SUB

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sub

[səb]
(petroleum engineering)
A short, threaded section of pipe used to adapt portions of the drilling string that otherwise cannot be screwed together because of variations in thread or design.

SUB

On drawings, abbr. for “substitute.”

SUB

References in periodicals archive ?
Subs can also apply a year of service in the district toward a teaching credential through the state s alternative certification program And in Aldine (Texas) Independent School District, the pay scale goes up if the sub has a degree or is certified, with certified subs earning up to $125 per day for long-term assignments.
Promoting a new training program may well result in more potential subs who come-a-knocking.
It doesn't take long for a kid to learn one form or another of the game Sink the Sub. Nancy Haas of Arizona State University remembers well the day her grandson TJ, then in first grade, got all bright-eyed and announced "We're going to have a SUB tomorrow." When she asked him what that meant, he replied, "You get to do whatever you want and you don't have to listen."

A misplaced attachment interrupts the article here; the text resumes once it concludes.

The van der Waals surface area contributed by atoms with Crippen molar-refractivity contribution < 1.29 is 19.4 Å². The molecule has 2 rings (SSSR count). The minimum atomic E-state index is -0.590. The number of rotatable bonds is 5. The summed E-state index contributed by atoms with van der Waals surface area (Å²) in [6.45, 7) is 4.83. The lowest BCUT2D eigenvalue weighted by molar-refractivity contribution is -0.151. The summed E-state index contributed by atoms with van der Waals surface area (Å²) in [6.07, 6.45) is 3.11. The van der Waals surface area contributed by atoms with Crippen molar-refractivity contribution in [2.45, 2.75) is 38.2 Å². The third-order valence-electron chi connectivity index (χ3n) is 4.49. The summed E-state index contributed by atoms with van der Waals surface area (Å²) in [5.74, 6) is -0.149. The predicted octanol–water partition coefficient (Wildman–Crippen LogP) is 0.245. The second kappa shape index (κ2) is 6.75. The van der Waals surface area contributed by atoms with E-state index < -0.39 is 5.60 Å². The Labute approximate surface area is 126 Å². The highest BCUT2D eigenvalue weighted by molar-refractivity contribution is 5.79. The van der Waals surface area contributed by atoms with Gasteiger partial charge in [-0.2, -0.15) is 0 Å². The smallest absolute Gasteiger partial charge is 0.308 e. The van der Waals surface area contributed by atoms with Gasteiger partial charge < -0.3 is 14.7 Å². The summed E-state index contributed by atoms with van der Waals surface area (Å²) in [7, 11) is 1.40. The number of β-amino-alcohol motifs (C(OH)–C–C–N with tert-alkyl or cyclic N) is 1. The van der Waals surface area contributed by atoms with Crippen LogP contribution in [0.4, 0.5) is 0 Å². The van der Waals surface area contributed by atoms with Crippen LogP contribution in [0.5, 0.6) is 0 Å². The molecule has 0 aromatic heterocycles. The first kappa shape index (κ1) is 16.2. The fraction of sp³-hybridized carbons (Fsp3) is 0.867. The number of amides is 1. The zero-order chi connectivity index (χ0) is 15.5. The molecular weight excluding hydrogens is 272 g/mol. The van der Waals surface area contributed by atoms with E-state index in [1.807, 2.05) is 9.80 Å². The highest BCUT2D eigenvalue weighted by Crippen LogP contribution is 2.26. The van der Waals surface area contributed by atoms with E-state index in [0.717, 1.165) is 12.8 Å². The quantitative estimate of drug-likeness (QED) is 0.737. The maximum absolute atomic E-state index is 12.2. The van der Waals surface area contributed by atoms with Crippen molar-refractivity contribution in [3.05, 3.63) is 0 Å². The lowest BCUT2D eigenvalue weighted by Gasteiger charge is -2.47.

And as Sandra Nelson, a sub for the past seven years in Aldine.
"It's good for the protection of the district, it's good for the protection of the sub, and more importantly it's good for the protection of the students," says Larry More, a retired principal who now teaches a three-day course for substitutes in Iris district, Hillsborough County (Fla.) Public Schools.
It's data like this that have administrators in these districts concerned: With teachers out of the classroom (for any reason) at least 8 percent of the time per year, that adds up to an entire year of a student's K-12 education spent with a sub. "There isn't a school in America where teachers never leave, so substitutes affect every classroom in America," says Geoffrey G.